On the other hand, when input data received from a workstation have to be transmitted to the memory, the CPU of the page processing unit is used as a data transfer relay. Preferably, the page processing unit has a memory controller which operates autonomously from the CPU, so that the data received from the first bus system can be transmitted to the memory without substantially deferring the operation of the CPU.
The bitmap memory is preferably a dynamic RAM. Consequently, it is necessary to periodically refresh the contents of this memory. Normally, it is desirable that the interval between two subsequent refresh cycles is not longer than 8 ms. In view of the fact that the bitmap reader is preferably embodied in dedicated logic, a preferred embodiment of the invention relates to the problem of enabling the bitmap reader to efficiently carrying out the refresh operation.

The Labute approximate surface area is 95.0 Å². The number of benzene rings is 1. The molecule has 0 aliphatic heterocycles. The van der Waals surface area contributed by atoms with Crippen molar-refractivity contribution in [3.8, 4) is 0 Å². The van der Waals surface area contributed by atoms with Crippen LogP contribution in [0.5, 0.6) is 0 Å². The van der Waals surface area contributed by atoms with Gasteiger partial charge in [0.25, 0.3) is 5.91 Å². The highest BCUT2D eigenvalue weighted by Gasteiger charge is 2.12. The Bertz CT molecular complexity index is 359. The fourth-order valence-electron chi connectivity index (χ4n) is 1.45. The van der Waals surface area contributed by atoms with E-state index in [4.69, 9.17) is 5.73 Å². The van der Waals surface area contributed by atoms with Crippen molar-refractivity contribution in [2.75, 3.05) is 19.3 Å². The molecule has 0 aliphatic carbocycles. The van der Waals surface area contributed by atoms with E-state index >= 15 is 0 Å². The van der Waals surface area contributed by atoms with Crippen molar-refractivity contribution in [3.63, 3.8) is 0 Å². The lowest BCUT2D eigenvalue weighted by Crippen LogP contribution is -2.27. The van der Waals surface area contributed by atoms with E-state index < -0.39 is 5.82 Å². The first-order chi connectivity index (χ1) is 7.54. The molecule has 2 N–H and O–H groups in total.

In summary, the invention involves the addressing of the dynamic RAM memory. The dynamic RAM is conventionally configured like a matrix and is accessed by supplying the row address and the column address of the desired memory location as well as respective strobe signals. At first, the row address is supplied to the memory. Upon a row address strobe signal (RAS) the row address is loaded into the row address register of the memory and decoded in order to select the desired row of the memory array. The contents of this row are destructively read into a buffer. Then, the column address is supplied and loaded into the column address register in response to a column address strobe (CAS), in order to read the contents of the selected memory location from the buffer or to write the new data into the buffer. Finally, the contents of the buffer are transferred back to the row of the memory array. As will be understood from the above, in a read cycle or a write cycle, the row address strobe must be supplied prior to the column address strobe (RAS before CAS).